Only one S&G document has “PwC intelligence” phrase, this was part of a board pack, but it is a single bullet point with no explanation around it, hard to say how significant this is. The phrase “PwC intelligence” was used in Greenhill document with information under it, including controversial information regarding Watchstone’s cash position - however it is unclear if S&G ever saw this document.
NIHL (noise induced hearing loss) cases were incredibly hard for S&G to value, given only 8 had been settled, and they were acquiring thousands of cases. As such, all offers had only contingent consideration for the NIHL business, apart from one which Watchstone proposed. If we put aside the NIHL business and focus on the main part of the business sold, it appears that Watchstone secured nearly all of the value they were after. Apparently the first offer from Watchstone (Mr Currie) was for £650m (+ NIHL £100m contingent), and the actual sale was for £637m (+ 50% share of NIHL profits).
Watchstone tried to argue that the valuation for the main part of the business was 6x EBITDA, and that with the final model EBITDA of £118m this results in over £700m. However, my understanding is that S&G originally offered £600m being 6x £100m EBITDA modelled, they then revised the modelled EBITDA higher to £118m in order to support increasing their offer, but clearly are not going to offer £700m when Watchstone’s original asking price is £650m (excluding NIHL).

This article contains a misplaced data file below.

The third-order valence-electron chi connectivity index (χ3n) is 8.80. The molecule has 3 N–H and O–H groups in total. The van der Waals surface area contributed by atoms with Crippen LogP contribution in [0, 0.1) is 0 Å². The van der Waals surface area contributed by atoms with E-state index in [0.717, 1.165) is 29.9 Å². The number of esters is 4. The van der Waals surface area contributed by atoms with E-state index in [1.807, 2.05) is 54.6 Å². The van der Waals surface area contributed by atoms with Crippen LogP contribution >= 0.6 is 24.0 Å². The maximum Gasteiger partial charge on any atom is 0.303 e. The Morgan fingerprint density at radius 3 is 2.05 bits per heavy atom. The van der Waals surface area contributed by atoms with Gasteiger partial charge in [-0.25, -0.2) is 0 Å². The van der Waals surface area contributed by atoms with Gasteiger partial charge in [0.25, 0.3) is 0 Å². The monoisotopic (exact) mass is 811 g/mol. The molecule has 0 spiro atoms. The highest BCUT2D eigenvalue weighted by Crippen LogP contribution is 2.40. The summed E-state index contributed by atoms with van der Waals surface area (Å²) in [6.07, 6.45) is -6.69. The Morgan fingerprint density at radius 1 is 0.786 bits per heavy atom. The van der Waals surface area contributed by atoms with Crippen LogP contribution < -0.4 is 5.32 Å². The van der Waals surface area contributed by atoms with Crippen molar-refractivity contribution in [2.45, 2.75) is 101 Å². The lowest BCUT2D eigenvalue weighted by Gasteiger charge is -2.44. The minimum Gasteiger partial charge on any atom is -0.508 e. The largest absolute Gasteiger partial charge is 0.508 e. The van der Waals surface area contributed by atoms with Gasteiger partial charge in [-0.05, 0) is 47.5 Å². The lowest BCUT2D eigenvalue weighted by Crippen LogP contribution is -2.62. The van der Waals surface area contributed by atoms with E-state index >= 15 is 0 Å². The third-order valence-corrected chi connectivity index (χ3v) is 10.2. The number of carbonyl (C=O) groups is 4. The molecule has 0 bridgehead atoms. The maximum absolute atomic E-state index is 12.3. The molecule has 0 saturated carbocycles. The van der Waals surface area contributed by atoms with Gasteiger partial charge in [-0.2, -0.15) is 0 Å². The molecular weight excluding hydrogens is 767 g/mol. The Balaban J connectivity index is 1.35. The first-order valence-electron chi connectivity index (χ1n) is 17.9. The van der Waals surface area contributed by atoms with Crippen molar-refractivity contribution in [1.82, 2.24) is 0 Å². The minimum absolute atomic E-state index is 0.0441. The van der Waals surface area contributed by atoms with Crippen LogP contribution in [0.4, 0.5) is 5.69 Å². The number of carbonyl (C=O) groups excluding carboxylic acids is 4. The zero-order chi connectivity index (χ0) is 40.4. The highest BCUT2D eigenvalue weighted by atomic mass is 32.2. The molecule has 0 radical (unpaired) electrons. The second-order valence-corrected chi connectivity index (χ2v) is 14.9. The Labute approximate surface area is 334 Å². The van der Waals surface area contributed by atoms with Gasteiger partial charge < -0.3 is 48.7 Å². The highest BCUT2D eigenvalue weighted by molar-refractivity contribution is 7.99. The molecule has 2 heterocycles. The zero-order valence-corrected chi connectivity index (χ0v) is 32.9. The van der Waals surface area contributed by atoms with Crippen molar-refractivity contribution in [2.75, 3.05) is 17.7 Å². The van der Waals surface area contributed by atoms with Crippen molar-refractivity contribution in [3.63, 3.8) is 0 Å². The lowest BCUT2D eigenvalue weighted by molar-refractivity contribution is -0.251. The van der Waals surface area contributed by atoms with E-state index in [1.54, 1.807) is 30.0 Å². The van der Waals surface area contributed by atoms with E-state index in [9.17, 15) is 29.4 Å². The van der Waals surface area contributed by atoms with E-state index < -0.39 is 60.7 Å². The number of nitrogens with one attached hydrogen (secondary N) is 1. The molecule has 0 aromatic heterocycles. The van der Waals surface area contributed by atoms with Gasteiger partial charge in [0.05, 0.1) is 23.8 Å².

Note, for simplicity I have referred to Watchstone above, but trial documents etc will often reference Quindell as they were called at the time of the events.
This is a very interesting situation, where a tiny listed company with net cash approximately matching their market capitalisation could in theory be awarded multiples of their market capitalisation in damages next month. However, and disappointingly, my insights from attending the opening arguments of the trial against PwC, lead me to think they will either lose or only achieve a fraction of the amount sought. Further, the company is potentially spending c£3.5m / year on people & legal costs, and while this may reduce especially post PwC trial, this may erode value over time (Aviva Canada case is early next year; unclear how long HMRC VAT appeal will take; will the Watchstone / PwC trial outcome be appealed). I am NOT pitching this as a long idea, but am sharing thoughts & research into an interesting situation.
No position in Watchstone Group Plc at time of posting.
This post is NOT investment advice & may contain errors. No allegations are made as part of reporting / commenting on the legal cases.
Thanks for reading Upside Downside Capital! Subscribe for free to receive new posts.